Among the books on this year’s summer reading list was Carol S. Dweck’s Mindset: A New Psychology of Success (Amazon citation.) Dweck, currently a cognitive psychologist at Stanford University, reports on her years of research and practice in helping people recast their thoughts from a fixed mindset to a growth mindset. In so doing, people can live more productive, enriched, challenging, and satisfying lives.
The core of Dweck’s arguments about the superiority of the growth mindset versus the fixed mindset may be summarized in the following table:
|Fixed Mindset||Growth Mindset|
|Intelligence||Is static||Can be developed|
|Challenges||Are to be avoided||Are to be embraced|
|Obstacles||Lead to defensiveness and giving up||Are there to be overcome|
|Effort||Is fruitless||Is the path to mastery|
|Criticism||Should be ignored||Is to be learned from|
|Success of Others||Is a personal threat||Is to be celebrated and serve as inspiration|
Dweck’s book is long on examples of how famous and non-famous people have been held captive by fixed mindsets. Such people may find success, but such success is often short-lived and comes at the expense of other people and their own personal growth.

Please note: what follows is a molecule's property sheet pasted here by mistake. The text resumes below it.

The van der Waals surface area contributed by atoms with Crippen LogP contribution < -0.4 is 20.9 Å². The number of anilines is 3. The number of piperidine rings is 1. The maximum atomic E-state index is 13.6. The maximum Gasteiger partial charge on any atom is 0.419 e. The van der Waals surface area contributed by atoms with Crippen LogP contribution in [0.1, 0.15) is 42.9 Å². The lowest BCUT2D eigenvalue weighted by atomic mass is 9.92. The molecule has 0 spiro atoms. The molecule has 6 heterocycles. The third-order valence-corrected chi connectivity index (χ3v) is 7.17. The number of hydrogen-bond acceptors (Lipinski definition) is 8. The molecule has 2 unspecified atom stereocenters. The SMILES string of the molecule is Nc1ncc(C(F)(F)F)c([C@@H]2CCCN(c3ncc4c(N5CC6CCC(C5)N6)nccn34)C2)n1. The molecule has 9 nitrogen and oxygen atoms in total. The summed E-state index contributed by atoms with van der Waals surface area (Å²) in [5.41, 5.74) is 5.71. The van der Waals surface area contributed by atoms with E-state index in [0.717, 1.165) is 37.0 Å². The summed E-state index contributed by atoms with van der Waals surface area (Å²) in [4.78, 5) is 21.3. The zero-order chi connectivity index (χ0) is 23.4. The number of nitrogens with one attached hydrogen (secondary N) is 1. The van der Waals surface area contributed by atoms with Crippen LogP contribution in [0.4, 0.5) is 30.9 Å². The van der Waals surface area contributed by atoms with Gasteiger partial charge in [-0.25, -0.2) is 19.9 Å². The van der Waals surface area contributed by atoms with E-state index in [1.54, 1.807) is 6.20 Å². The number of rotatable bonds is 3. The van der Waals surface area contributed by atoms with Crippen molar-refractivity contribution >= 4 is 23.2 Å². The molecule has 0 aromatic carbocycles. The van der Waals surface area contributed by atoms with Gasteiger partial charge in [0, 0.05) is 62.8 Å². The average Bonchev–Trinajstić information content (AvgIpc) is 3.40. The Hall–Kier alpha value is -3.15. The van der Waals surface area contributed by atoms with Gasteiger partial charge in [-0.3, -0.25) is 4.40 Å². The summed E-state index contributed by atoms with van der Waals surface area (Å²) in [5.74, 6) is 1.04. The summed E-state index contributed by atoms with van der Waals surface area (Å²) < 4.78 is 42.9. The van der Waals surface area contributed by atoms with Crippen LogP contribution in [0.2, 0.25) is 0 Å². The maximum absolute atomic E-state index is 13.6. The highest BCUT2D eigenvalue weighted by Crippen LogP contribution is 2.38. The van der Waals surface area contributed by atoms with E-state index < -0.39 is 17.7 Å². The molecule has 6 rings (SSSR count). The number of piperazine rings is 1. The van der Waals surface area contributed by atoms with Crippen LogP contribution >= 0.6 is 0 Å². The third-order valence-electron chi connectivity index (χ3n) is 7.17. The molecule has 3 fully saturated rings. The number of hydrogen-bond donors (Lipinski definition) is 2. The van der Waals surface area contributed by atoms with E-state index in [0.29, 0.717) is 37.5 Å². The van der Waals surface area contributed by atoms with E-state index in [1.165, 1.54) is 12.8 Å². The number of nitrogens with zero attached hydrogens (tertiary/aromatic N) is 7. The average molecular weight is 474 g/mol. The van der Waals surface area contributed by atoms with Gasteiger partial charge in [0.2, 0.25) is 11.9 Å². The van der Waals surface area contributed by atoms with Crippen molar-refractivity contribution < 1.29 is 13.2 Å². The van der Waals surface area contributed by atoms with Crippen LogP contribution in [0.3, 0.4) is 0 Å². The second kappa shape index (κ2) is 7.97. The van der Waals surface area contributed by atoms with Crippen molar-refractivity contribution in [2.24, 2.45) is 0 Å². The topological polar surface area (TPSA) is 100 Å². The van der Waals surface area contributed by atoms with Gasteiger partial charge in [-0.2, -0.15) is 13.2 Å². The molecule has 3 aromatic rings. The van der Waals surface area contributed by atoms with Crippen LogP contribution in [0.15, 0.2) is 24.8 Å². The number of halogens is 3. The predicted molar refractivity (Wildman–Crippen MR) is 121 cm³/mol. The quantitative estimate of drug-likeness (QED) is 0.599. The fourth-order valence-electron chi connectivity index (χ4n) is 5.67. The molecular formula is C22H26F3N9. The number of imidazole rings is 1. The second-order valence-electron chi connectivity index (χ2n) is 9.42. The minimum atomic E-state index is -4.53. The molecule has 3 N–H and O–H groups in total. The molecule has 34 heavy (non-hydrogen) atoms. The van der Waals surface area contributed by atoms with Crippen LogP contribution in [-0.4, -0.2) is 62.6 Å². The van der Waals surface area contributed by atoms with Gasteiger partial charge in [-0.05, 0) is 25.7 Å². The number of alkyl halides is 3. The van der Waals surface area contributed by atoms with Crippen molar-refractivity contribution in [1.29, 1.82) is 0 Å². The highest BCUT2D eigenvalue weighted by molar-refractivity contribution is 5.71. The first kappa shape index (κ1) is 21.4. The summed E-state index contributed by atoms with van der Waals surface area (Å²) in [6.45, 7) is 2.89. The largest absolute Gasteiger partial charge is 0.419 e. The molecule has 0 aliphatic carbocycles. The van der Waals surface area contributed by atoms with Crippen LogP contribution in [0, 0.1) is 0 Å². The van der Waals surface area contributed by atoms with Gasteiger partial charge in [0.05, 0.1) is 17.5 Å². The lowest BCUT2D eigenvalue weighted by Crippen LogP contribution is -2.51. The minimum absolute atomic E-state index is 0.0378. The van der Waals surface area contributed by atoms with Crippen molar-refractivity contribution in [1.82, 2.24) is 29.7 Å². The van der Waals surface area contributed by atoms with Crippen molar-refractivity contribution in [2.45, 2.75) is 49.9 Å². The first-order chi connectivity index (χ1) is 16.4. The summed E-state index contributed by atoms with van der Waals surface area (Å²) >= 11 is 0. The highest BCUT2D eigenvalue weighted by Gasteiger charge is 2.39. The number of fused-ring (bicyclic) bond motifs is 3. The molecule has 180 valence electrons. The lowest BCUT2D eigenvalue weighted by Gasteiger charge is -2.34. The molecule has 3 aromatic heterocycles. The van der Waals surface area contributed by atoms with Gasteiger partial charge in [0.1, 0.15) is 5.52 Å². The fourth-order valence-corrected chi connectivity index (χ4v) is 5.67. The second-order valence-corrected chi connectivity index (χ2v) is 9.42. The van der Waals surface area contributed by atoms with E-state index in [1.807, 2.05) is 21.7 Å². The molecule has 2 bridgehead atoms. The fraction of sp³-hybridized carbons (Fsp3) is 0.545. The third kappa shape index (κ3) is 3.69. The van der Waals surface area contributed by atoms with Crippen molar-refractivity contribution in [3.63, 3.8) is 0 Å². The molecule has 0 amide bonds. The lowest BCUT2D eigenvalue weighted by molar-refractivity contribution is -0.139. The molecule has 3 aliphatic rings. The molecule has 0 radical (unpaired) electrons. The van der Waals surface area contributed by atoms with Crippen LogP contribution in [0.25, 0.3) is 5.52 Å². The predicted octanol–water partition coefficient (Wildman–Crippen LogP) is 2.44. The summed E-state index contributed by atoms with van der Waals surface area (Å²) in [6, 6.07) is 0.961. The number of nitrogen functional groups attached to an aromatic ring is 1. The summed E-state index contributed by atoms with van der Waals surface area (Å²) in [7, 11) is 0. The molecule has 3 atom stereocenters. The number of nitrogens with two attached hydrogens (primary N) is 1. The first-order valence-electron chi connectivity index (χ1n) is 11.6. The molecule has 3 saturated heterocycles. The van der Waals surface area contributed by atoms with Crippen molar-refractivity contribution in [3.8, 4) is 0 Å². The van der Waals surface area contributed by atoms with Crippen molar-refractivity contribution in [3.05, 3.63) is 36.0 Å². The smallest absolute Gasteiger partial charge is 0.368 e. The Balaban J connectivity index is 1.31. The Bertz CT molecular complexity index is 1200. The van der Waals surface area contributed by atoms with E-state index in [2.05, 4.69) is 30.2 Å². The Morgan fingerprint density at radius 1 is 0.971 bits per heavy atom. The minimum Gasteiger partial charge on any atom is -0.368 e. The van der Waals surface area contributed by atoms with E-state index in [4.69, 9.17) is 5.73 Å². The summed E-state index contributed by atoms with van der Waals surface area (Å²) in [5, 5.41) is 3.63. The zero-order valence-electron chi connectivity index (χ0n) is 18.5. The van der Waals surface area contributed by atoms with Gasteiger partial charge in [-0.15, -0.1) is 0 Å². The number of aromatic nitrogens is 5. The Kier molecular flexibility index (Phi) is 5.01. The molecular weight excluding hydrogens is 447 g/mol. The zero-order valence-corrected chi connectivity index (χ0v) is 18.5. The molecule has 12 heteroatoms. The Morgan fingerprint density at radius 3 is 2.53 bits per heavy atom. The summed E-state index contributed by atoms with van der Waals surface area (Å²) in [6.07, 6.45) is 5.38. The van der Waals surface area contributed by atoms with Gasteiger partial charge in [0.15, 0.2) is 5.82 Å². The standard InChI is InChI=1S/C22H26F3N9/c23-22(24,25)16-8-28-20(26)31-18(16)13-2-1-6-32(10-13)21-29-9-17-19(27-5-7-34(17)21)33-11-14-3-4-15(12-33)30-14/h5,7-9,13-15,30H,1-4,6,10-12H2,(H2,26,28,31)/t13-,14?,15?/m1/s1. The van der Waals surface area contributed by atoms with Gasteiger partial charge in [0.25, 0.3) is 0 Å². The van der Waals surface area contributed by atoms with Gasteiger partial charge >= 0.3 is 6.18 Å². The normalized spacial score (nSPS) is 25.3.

But for each example of the downsides of fixed mindsets, Dweck counters with even more examples of how the growth mindset can and does lead to success in the classroom, in the corporate board room, or in the sports arena.
Long on examples, as I said, but short on how to make such a change. Indeed, her examples of “research” are replete with too-good-to-be-true anecdotes of how various groups were put into a certain mindset with a simple set of directions and then, when asked to solve problems, predictably behave in ways that reinforce the superiority of the growth mindset. But if we know anything about personal change it is that it is hard. One cannot simply start thinking happy thoughts and snap out of depression, nor can one easily change a mindset.
Perhaps I am being a bit unfair. In her chapter on “Changing Mindsets,” Dweck acknowledges that “old beliefs aren’t just removed like a worn-out hip or knee and replaced with better ones.” But nonetheless I was disappointed in the relatively short-shrift paid to the really important work of how to change your mindset, or those of your students. This is the book that needs to be written. In the absence of a discussion that is at least as prolonged as Dweck’s hundreds of mindset examples, Mindset: The New Psychology of Success is just another feel good, cognitive psychology text for the masses that, like Professor Harold Hill’s band in The Music Man, relies more one’s imagination than on the hard personal work of change.
Those interested in hearing Dweck discuss her work will find the short interview (below) of interest.